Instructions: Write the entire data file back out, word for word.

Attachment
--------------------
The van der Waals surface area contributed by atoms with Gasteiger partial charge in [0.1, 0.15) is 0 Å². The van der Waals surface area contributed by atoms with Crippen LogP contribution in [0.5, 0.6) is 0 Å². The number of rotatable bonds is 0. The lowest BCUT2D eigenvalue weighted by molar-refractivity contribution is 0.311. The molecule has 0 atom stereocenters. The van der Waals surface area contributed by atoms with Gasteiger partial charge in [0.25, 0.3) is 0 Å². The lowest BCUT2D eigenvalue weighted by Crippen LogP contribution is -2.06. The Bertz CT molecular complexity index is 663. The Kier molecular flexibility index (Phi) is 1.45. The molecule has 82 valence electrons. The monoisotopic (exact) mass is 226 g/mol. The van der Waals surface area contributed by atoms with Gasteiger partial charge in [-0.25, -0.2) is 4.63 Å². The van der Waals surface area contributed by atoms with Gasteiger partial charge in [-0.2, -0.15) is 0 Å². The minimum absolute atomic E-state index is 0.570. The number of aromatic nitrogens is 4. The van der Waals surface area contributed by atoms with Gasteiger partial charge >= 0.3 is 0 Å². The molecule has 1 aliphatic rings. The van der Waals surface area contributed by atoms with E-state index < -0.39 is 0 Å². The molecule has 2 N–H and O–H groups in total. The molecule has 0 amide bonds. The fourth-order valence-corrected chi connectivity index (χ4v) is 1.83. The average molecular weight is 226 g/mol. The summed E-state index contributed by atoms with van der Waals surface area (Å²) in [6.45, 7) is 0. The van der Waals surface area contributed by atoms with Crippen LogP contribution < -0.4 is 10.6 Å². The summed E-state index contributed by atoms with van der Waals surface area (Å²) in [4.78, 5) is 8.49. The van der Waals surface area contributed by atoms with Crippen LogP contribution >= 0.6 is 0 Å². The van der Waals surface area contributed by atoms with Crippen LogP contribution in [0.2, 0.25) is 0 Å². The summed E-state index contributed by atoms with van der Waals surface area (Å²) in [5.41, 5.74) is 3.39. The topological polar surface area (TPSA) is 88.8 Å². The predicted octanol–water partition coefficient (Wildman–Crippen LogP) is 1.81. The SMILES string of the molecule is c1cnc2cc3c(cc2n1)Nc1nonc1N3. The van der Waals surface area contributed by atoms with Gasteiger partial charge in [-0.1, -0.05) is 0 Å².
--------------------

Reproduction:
The van der Waals surface area contributed by atoms with Gasteiger partial charge in [0.1, 0.15) is 0 Å². The van der Waals surface area contributed by atoms with Crippen LogP contribution in [0.5, 0.6) is 0 Å². The number of rotatable bonds is 0. The lowest BCUT2D eigenvalue weighted by molar-refractivity contribution is 0.311. The molecule has 0 atom stereocenters. The van der Waals surface area contributed by atoms with Gasteiger partial charge in [0.25, 0.3) is 0 Å². The lowest BCUT2D eigenvalue weighted by Crippen LogP contribution is -2.06. The Bertz CT molecular complexity index is 663. The Kier molecular flexibility index (Phi) is 1.45. The molecule has 82 valence electrons. The monoisotopic (exact) mass is 226 g/mol. The van der Waals surface area contributed by atoms with Gasteiger partial charge in [-0.25, -0.2) is 4.63 Å². The van der Waals surface area contributed by atoms with Gasteiger partial charge in [-0.2, -0.15) is 0 Å². The minimum absolute atomic E-state index is 0.570. The number of aromatic nitrogens is 4. The van der Waals surface area contributed by atoms with Gasteiger partial charge >= 0.3 is 0 Å². The molecule has 1 aliphatic rings. The van der Waals surface area contributed by atoms with E-state index < -0.39 is 0 Å². The molecule has 2 N–H and O–H groups in total. The molecule has 0 amide bonds. The fourth-order valence-corrected chi connectivity index (χ4v) is 1.83. The average molecular weight is 226 g/mol. The summed E-state index contributed by atoms with van der Waals surface area (Å²) in [6.45, 7) is 0. The van der Waals surface area contributed by atoms with Crippen LogP contribution < -0.4 is 10.6 Å². The summed E-state index contributed by atoms with van der Waals surface area (Å²) in [4.78, 5) is 8.49. The van der Waals surface area contributed by atoms with Crippen LogP contribution >= 0.6 is 0 Å². The van der Waals surface area contributed by atoms with Crippen LogP contribution in [0.2, 0.25) is 0 Å². The summed E-state index contributed by atoms with van der Waals surface area (Å²) in [5.41, 5.74) is 3.39. The topological polar surface area (TPSA) is 88.8 Å². The predicted octanol–water partition coefficient (Wildman–Crippen LogP) is 1.81. The SMILES string of the molecule is c1cnc2cc3c(cc2n1)Nc1nonc1N3. The van der Waals surface area contributed by atoms with Gasteiger partial charge in [-0.1, -0.05) is 0 Å².